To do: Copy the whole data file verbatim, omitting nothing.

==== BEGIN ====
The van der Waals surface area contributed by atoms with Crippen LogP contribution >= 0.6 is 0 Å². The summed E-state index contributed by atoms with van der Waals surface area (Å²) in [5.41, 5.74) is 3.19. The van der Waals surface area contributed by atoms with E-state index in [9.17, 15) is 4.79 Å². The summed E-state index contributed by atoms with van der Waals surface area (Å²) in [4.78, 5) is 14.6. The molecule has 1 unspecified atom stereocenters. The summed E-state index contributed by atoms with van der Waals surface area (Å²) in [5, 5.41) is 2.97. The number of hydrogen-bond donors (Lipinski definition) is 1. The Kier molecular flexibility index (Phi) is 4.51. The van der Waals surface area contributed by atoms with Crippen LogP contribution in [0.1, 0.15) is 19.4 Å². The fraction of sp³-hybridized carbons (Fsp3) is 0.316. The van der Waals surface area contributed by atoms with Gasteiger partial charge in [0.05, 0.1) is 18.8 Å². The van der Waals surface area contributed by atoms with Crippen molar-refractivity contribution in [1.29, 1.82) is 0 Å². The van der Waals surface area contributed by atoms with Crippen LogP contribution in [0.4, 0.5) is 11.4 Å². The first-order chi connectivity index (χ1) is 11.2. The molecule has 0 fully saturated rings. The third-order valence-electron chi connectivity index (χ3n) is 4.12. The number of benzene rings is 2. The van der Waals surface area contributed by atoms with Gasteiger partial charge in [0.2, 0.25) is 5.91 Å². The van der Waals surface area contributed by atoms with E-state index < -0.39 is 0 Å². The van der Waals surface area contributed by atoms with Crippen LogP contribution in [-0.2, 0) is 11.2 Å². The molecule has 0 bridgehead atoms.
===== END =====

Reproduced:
The van der Waals surface area contributed by atoms with Crippen LogP contribution >= 0.6 is 0 Å². The summed E-state index contributed by atoms with van der Waals surface area (Å²) in [5.41, 5.74) is 3.19. The van der Waals surface area contributed by atoms with E-state index in [9.17, 15) is 4.79 Å². The summed E-state index contributed by atoms with van der Waals surface area (Å²) in [4.78, 5) is 14.6. The molecule has 1 unspecified atom stereocenters. The summed E-state index contributed by atoms with van der Waals surface area (Å²) in [5, 5.41) is 2.97. The number of hydrogen-bond donors (Lipinski definition) is 1. The Kier molecular flexibility index (Phi) is 4.51. The van der Waals surface area contributed by atoms with Crippen LogP contribution in [0.1, 0.15) is 19.4 Å². The fraction of sp³-hybridized carbons (Fsp3) is 0.316. The van der Waals surface area contributed by atoms with Gasteiger partial charge in [0.05, 0.1) is 18.8 Å². The van der Waals surface area contributed by atoms with Crippen molar-refractivity contribution in [1.29, 1.82) is 0 Å². The van der Waals surface area contributed by atoms with Crippen LogP contribution in [0.4, 0.5) is 11.4 Å². The first-order chi connectivity index (χ1) is 11.2. The molecule has 0 fully saturated rings. The third-order valence-electron chi connectivity index (χ3n) is 4.12. The number of benzene rings is 2. The van der Waals surface area contributed by atoms with Gasteiger partial charge in [0.2, 0.25) is 5.91 Å². The van der Waals surface area contributed by atoms with E-state index < -0.39 is 0 Å². The van der Waals surface area contributed by atoms with Crippen LogP contribution in [-0.2, 0) is 11.2 Å². The molecule has 0 bridgehead atoms.